Our understanding of the structure of matter was revolutionized in 1964 when American physicist, Murray Gell-Mann, proposed that a category of particles known as baryons, which includes protons and neutrons, are comprised of three fractionally charged objects called quarks, and that another category, mesons, are formed of quark-antiquark pairs. Gell-Mann was awarded the Nobel Prize in physics for this work in 1969. This quark model also allows the existence of other quark composite states, such as pentaquarks composed of four quarks and an antiquark. Until now, however, no conclusive evidence for pentaquarks had been seen.

    LHCb researchers looked for pentaquark states by examining the decay of a baryon known as Λb (Lambda b) into three other particles, a J/ψ- (J-psi), a proton and a charged kaon. Studying the spectrum of masses of the J/ψ and the proton revealed that intermediate states were sometimes involved in their production. These have been named Pc(4450)+ and Pc(4380)+, the former being clearly visible as a peak in the data, with the latter being required to describe the data fully.

    “Benefitting from the large data set provided by the LHC, and the excellent precision of our detector, we have examined all possibilities for these signals, and conclude that they can only be explained by pentaquark states”, says LHCb physicist Tomasz Skwarnicki of Syracuse University.

    “More precisely the states must be formed of two up quarks, one down quark, one charm quark and one anti-charm quark.”

    Earlier experiments that have searched for pentaquarks have proved inconclusive. Where the LHCb experiment differs is that it has been able to look for pentaquarks from many perspectives, with all pointing to the same conclusion. It’s as if the previous searches were looking for silhouettes in the dark, whereas LHCb conducted the search with the lights on, and from all angles. The next step in the analysis will be to study how the quarks are bound together within the pentaquarks.

    “The quarks could be tightly bound,” said LHCb physicist Liming Zhang of Tsinghua University, “or they could be loosely bound in a sort of meson-baryon molecule, in which the meson and baryon feel a residual strong force similar to the one binding protons and neutrons to form nuclei.”

    More studies will be needed to distinguish between these possibilities, and to see what else pentaquarks can teach us. The new data that LHCb will collect in LHC run 2 will allow progress to be made on these questions.

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    2
    Illustration of the possible layout of the quarks in a pentaquark particle such as those discovered at LHCb. The five quarks might be tightly bonded (left). They might also be assembled into a meson (one quark and one antiquark) and a baryon (three quarks), weakly bound together. © CERN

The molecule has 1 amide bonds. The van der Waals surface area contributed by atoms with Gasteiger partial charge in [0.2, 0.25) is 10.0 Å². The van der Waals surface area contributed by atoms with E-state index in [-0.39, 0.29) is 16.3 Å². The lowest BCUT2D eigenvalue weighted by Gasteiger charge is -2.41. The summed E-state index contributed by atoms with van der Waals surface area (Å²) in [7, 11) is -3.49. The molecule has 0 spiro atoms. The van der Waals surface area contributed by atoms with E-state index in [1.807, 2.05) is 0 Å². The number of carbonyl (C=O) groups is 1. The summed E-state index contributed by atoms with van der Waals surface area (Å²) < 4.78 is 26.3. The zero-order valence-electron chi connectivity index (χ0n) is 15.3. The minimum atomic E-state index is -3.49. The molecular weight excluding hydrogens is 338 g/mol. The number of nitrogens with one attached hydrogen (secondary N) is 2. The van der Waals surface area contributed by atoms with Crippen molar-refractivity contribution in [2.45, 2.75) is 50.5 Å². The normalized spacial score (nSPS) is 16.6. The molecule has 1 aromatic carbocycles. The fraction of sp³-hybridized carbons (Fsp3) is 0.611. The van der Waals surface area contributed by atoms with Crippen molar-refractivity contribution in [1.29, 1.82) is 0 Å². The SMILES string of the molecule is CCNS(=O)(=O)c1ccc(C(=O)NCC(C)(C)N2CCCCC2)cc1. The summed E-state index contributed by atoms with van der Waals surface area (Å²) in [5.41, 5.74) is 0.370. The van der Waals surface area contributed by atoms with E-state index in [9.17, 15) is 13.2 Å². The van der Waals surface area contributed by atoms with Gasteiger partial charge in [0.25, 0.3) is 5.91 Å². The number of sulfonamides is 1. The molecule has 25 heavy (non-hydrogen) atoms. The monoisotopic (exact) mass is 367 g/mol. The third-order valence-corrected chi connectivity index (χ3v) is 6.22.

See the full article here.

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  • richardmitnick 2:53 pm on May 13, 2015 Permalink | Reply
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    From FNAL: “Two Large Hadron Collider experiments first to observe rare subatomic process” 

    FNAL Home

    Fermilab is an enduring source of strength for the US contribution to scientific research world wide.

    May 13, 2015
    MEDIA CONTACTS
    Andre Salles, Fermilab Office of Communication, 630-840-3351, media@fnal.gov
    Sarah Charley, US LHC/CERN, +41 22 767 2118, sarah.charley@cern.ch

    SCIENCE CONTACTS
    Joel Butler, CMS experiment, Fermilab, 630-651-4619, butler@fnal.gov
    Sarah Scalese, LHCb experiment, Syracuse University, 315-443-8085, sescales@syr.edu

    1
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    Event displays from the CMS (above) and LHCb (below) experiments on the Large Hadron Collider show examples of collisions that produced candidates for the rare decay of the Bs particle, predicted and observed to occur only about four times out of a billion. Images: CMS/LHCb collaborations

    Two experiments at the Large Hadron Collider [LHC] at the European Organization for Nuclear Research (CERN) in Geneva, Switzerland, have combined their results and observed a previously unseen subatomic process.

    CERN LHC Map
    CERN LHC Grand Tunnel
    CERN LHC particles
    LHC

    As published in the journal Nature this week, a joint analysis by the CMS and LHCb collaborations has established a new and extremely rare decay of the Bs particle (a heavy composite particle consisting of a bottom antiquark and a strange quark) into two muons. Theorists had predicted that this decay would only occur about four times out of a billion, and that is roughly what the two experiments observed.

    CERN CMS Detector
    CMS

    CERN LHCb New II
    LHCb

    “It’s amazing that this theoretical prediction is so accurate and even more amazing that we can actually observe it at all,” said Syracuse University Professor Sheldon Stone, a member of the LHCb collaboration. “This is a great triumph for the LHC and both experiments.”

    LHCb and CMS both study the properties of particles to search for cracks in the Standard Model, our best description so far of the behavior of all directly observable matter in the universe.